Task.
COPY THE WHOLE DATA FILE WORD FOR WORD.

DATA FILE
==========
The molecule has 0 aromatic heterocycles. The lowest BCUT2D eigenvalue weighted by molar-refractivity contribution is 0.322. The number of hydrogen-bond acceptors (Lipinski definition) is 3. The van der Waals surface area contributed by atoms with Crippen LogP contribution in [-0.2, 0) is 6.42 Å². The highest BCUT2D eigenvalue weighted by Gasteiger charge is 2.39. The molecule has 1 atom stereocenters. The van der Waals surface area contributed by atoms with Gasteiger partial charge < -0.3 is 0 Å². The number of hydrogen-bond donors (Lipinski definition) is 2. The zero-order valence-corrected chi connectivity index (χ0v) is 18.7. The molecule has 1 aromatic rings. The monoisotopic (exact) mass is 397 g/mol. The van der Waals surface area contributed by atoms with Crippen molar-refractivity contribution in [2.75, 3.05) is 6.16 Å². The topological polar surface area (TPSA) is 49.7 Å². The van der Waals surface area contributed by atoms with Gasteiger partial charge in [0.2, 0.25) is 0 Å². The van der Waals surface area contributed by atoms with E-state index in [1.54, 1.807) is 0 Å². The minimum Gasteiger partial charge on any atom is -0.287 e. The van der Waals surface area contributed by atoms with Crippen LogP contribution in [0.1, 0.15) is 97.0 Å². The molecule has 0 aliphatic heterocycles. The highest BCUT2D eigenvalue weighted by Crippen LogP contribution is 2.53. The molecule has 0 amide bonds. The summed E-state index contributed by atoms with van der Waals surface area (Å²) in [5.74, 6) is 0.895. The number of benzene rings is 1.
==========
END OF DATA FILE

The molecule has 0 aromatic heterocycles. The lowest BCUT2D eigenvalue weighted by molar-refractivity contribution is 0.322. The number of hydrogen-bond acceptors (Lipinski definition) is 3. The van der Waals surface area contributed by atoms with Crippen LogP contribution in [-0.2, 0) is 6.42 Å². The highest BCUT2D eigenvalue weighted by Gasteiger charge is 2.39. The molecule has 1 atom stereocenters. The van der Waals surface area contributed by atoms with Gasteiger partial charge < -0.3 is 0 Å². The number of hydrogen-bond donors (Lipinski definition) is 2. The zero-order valence-corrected chi connectivity index (χ0v) is 18.7. The molecule has 1 aromatic rings. The monoisotopic (exact) mass is 397 g/mol. The van der Waals surface area contributed by atoms with Crippen molar-refractivity contribution in [2.75, 3.05) is 6.16 Å². The topological polar surface area (TPSA) is 49.7 Å². The van der Waals surface area contributed by atoms with Gasteiger partial charge in [0.2, 0.25) is 0 Å². The van der Waals surface area contributed by atoms with E-state index in [1.54, 1.807) is 0 Å². The minimum Gasteiger partial charge on any atom is -0.287 e. The van der Waals surface area contributed by atoms with Crippen LogP contribution in [0.1, 0.15) is 97.0 Å². The molecule has 0 aliphatic heterocycles. The highest BCUT2D eigenvalue weighted by Crippen LogP contribution is 2.53. The molecule has 0 amide bonds. The summed E-state index contributed by atoms with van der Waals surface area (Å²) in [5.74, 6) is 0.895. The number of benzene rings is 1.